As a sample of dialects and teaching myself parse with block! values, I wrote the following dice dialect with the following grammar:

    integer! word!

Where the word!s are defined as integers (d10: 10) so an expression of this dialect would look like:

dice: [d2 20 d100 d10 5 d6]

This would sum the totals of one 2-sided die roll, 20 hundred-sided dice, one 10-sided die and five 6-sided dice. I wrapped this in the function below

Rebol [
    Title: "Dice Rolling Dialect"
random/seed now/precise

d2: 2
d4: 4
d6: 6
d8: 8
d10: 10
d12: 12
d20: 20
d100: 100

calculate: function [b] [
    dice-rule: [
        (total: 0)
        some [
            copy die word!
            (total: total + roll 1 get die/1)
            copy n integer!
            copy die word!
            (total: total + roll n/1 get die/1)

    roll: func [times [integer!] die [integer!]] [
        result: 0
        repeat i times [result: result + random die]

    parse b dice-rule

repeat i 400 [ 
    print calculate [d100 10 d10 d2 4 d6]

I was looking for improvements in the handling of the variables in parsing to make it more elegant than requiring the get die/1 notation.

  • 2
    \$\begingroup\$ Welcome to Code Review! Even though I understand squat of your code (as I don't speak rebol), it seems like you understand what this site is about. Welcome! \$\endgroup\$ – Simon Forsberg Jul 2 '14 at 20:50

To first answer your question about the die/1, you are using COPY to get a range of multiple values out of the source block. You probably want SET to get a single value:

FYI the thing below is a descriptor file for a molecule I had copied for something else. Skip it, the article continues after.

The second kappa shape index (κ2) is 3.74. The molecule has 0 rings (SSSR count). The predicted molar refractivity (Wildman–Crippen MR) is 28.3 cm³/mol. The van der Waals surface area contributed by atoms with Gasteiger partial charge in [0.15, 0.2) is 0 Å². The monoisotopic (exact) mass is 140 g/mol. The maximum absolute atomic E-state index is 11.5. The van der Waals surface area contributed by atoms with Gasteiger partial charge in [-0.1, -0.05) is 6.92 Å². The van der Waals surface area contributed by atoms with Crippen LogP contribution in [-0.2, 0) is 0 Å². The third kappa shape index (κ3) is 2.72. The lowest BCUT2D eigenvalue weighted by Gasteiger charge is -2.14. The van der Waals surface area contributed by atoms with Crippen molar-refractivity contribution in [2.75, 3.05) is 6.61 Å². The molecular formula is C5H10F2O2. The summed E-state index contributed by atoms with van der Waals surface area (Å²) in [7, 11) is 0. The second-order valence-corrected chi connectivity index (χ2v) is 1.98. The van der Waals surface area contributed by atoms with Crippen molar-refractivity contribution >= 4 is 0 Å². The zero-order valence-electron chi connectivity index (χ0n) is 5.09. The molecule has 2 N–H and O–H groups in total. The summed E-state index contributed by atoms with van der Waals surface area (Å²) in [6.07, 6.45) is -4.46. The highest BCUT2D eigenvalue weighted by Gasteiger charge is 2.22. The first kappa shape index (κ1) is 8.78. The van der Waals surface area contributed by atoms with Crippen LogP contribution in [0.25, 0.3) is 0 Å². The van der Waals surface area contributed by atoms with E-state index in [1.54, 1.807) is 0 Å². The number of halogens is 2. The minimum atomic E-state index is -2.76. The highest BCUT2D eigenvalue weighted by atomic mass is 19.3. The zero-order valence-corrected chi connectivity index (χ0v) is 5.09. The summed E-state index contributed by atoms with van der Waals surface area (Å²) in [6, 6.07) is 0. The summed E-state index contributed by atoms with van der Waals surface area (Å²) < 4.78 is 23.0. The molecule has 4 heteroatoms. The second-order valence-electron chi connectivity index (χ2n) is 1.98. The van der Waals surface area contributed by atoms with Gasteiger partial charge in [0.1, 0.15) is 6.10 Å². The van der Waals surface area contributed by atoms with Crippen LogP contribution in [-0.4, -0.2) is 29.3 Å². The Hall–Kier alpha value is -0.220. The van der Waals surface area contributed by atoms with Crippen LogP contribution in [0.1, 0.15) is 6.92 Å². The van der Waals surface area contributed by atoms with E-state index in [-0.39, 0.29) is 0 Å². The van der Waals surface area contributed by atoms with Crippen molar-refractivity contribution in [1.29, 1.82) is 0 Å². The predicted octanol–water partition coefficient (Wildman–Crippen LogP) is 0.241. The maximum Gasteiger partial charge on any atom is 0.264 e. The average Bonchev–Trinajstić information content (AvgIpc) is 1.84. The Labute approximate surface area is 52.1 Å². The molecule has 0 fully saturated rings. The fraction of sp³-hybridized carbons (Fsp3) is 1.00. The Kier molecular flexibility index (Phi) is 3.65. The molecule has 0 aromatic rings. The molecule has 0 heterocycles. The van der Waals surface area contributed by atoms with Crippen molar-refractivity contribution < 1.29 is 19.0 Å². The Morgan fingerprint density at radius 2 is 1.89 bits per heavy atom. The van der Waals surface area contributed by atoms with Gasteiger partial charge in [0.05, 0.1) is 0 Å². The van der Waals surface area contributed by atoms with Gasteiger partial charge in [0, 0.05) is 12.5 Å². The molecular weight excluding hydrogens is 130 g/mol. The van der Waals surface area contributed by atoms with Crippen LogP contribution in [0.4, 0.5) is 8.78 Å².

>> parse [d12] [copy die word! (probe die)]
== true

>> parse [d12] [set die word! (probe die)]  
== true

So concretely:

dice-rule: [
    (total: 0)
    some [
        set die word!
        (total: total + roll 1 get die)
        set n integer!
        set die word!
        (total: total + roll n get die)

Broad dialect design concern: you've decided that a symbolic word that looks up to an integer will represent a dice roll of that integer value. You then have another meaning for literal integer values. This ties your hands a bit because it means you can't do ordinary variable substitution.

For instance, what if instead of:

dice: [d2 20 d100 d10 5 d6]

I wanted to write:

x: 20
y: 5
dice: [d2 x d100 d10 y d6]

You could use get-word for this form of non-dice substitution:

dice: [d2 :x d100 d10 :y d6]

But the general heuristic of coming up with dialects is to only dig out a small bit of keyword space, so such an "ugliness" isn't necessary most of the time. Most dialects pick out a finite set of keywords, but there's probably nothing universally wrong with taking all the d* words.

Yet consider a possible alternative, more like the substitutions in parse, where brackets would be optional:

dice: [
    die 2
    20 [die 100]
    [die 10]
    5 die 6

Which you might then allow as substitutions, maybe:

d2: [die 2]
d100: [die 100]
d10: [die 10]
d6: [die 6]

dice: [d2 20 d100 d10 5 d6]

Further, I'd think that the dialect (which you might call dice-roll) should provide all the values of the roll. It's easy enough to sum if that's what people want...but sometimes you might want the highest value, or lowest, or know if there were any doubles of the same value/etc.

Other quick notes. If you know b is a block, say so in the function specification:

calculate: function [b [block!]] [

That checks the type at the callsite, and in Red it offers more of an advantage for static typing in the compiler.

I'd define roll before I defined the dice-rule. Also, by using a func instead of a function you are allowing result to bleed into the calculate function body. If you don't have a good reason for that, I'd avoid it... func shouldn't be used for performance reasons, but rather when you really do not want to introduce a new context.

Especially if you go with my suggestion to make die a word in your dialect, I might use another word for the integer representing the number of possibilities on the die...perhaps something like radix.

|improve this answer|||||
  • \$\begingroup\$ I really like the d6: [die 6] implementation. \$\endgroup\$ – kealist Jul 3 '14 at 14:03

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